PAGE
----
Taking Care of Your Emotional Health
It is natural to feel stress, anxiety, grief, and worry during and after a disaster. Everyone reacts differently, and your own feelings will change over time. Notice and accept how you feel. Taking care of your emotional health during an emergency will help you think clearly and react to the urgent needs to protect yourself and your family. Self-care during an emergency will help your long-term healing.
Everyone reacts differently to stressful situations. How you respond to the outbreak can depend on your background, the things that make you different from other people, and the community you live in.
If you, or someone you care about, are feeling overwhelmed with emotions like sadness, depression, or anxiety, or feel like you want to harm yourself or others call
- Crisis Services Canada Helpline: 1-833-456-4566 or text Start to 45645
- In the US call Substance Abuse and Mental Health Services Administration’s (SAMHSA’s)
Disaster Distress Helpline: 1-800-985-5990 or text TalkWithUs to 66746
- If you or someone you know if in immediate danger, call 911
Stress during an infectious disease outbreak can include
- Fear and worry about your own health and the health of your loved ones
- Changes in sleep or eating patterns
- Difficulty sleeping or concentrating
- Worsening of chronic health problems
- Increased use of alcohol, tobacco, or other drugs
People with preexisting mental health conditions should continue with their treatment and be aware of new or worsening symptoms.
Taking care of yourself, your friends, and your family can help you cope with stress. Helping others cope with their stress can also make your community stronger.
Things you can do to support yourself
- Take care of your body – Try to eat healthy well-balanced meals, exercise regularly, and get plenty of sleep. Avoid alcohol, tobacco, and other drugs.
- Connect with others – Share your concerns and how you are feeling with a friend or family member. Maintain healthy relationships, and build a strong support system.
- Take breaks – Make time to unwind and remind yourself that strong feelings will fade. Try taking in deep breaths. Try to do activities you usually enjoy.
- Stay informed – When you feel that you are missing information, you may become more stressed or nervous. Watch, listen to, or read the news for updates from officials. Be aware that there may be rumors during a crisis, especially on social media. Always check your sources and turn to reliable sources of information like your local government authorities.
- Avoid too much exposure to news – Take breaks from watching, reading, or listening to news stories. It can be upsetting to hear about the crisis and see images repeatedly. Try to do enjoyable activities and return to normal life as much as possible and check for updates between breaks.
Call your healthcare provider if stress gets in the way of your daily activities for several days in a row.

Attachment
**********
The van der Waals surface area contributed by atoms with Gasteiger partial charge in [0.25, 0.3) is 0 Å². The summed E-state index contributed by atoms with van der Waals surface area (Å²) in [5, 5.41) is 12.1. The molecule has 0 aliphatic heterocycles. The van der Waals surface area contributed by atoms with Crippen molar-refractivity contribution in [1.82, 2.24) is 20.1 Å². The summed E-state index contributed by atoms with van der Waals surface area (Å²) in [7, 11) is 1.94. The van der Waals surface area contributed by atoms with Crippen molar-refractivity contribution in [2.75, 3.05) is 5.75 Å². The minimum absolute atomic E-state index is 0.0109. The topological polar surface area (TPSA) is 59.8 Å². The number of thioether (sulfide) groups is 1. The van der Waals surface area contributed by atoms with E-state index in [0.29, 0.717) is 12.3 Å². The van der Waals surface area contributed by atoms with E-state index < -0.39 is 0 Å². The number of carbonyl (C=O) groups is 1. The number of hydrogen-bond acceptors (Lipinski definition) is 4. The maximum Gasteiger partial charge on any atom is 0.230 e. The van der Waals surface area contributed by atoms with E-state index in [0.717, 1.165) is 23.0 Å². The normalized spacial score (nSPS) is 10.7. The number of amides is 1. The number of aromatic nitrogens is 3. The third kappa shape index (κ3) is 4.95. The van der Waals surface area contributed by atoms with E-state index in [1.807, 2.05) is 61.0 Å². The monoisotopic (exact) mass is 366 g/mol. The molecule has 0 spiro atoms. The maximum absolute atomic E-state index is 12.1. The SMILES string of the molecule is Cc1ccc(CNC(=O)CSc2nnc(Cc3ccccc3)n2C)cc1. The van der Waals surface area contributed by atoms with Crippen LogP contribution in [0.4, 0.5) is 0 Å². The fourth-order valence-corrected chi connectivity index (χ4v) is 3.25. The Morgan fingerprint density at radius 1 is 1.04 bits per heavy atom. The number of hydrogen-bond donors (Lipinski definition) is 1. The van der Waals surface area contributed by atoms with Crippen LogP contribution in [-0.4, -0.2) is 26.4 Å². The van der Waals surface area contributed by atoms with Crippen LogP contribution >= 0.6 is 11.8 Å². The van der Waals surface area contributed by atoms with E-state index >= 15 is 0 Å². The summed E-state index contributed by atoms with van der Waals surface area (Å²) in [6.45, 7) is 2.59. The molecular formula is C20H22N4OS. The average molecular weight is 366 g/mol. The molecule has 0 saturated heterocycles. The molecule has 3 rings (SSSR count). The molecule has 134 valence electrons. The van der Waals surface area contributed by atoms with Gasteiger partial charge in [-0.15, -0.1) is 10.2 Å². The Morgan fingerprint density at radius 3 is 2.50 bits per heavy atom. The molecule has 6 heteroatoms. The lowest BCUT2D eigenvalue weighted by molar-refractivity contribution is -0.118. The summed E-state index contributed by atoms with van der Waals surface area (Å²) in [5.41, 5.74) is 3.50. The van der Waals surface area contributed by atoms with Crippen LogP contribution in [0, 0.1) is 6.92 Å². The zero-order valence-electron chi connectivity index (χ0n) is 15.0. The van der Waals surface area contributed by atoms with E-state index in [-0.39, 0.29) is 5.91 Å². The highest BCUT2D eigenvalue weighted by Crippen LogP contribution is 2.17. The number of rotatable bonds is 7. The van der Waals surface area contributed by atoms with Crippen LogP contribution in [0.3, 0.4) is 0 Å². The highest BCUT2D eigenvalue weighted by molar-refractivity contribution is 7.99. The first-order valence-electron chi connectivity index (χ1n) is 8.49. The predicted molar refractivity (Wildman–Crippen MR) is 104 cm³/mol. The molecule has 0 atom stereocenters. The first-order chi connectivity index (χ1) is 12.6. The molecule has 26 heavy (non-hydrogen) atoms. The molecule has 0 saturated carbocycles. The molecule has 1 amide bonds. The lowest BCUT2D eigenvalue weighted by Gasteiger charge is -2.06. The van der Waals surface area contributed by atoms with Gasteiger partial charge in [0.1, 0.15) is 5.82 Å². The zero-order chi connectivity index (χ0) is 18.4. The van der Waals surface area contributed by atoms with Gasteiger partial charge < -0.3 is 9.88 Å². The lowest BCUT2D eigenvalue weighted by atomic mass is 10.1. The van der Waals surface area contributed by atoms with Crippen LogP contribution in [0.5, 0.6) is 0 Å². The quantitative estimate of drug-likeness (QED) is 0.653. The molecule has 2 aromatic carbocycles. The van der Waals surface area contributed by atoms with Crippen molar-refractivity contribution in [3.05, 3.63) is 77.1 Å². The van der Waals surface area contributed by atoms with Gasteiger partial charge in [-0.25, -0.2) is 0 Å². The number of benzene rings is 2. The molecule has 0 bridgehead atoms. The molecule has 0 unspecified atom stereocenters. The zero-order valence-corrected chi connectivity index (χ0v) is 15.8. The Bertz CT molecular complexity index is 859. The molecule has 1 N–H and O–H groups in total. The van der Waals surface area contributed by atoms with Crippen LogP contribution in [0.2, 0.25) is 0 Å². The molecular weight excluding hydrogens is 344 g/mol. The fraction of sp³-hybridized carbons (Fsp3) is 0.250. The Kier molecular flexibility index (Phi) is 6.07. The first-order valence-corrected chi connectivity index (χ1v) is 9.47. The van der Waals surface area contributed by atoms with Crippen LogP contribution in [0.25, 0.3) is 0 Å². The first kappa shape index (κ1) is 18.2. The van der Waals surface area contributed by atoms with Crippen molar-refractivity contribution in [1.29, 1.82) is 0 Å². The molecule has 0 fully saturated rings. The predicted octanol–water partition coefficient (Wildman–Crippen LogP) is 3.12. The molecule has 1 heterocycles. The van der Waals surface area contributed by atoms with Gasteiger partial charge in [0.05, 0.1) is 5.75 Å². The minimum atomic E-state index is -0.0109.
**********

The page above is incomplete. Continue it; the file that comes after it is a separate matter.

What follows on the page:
Children and teens react, in part, on what they see from the adults around them. When parents and caregivers deal with the COVID-19 calmly and confidently, they can provide the best support for their children. Parents can be more reassuring to others around them, especially children, if they are better prepared.
Not all children and teens respond to stress in the same way. Some common changes to watch for include
- Excessive crying or irritation in younger children
- Returning to behaviors they have outgrown (for example, toileting accidents or bedwetting)
- Excessive worry or sadness
- Unhealthy eating or sleeping habits
- Irritability and “acting out” behaviors in teens
- Poor school performance or avoiding school
- Difficulty with attention and concentration
- Avoidance of activities enjoyed in the past
- Unexplained headaches or body pain
- Use of alcohol, tobacco, or other drugs
There are many things you can do to support your child
- Take time to talk with your child or teen about the COVID-19 outbreak. Answer questions and share facts about COVID-19 in a way that your child or teen can understand.
- Reassure your child or teen that they are safe. Let them know it is ok if they feel upset. Share with them how you deal with your own stress so that they can learn how to cope from you.
- Limit your family’s exposure to news coverage of the event, including social media. Children may misinterpret what they hear and can be frightened about something they do not understand.
- Try to keep up with regular routines. If schools are closed, create a schedule for learning activities and relaxing or fun activities.
- Be a role model. Take breaks, get plenty of sleep, exercise, and eat well. Connect with your friends and family members.
As an employee of WGI Westman Group Inc, you and your immediate family have access to employee and family assistance provider Homewood Health. Homewood Health offers free and confidential services such as stress management, mental wellness, assessments, outpatient and inpatient treatment, recovery management, return to work and family support services customized to meet the needs of you and your immediate family.
To access Homewood Health Employee and Family Assistance services, call (800) 663-1142 or by visiting https://homewoodhealth.com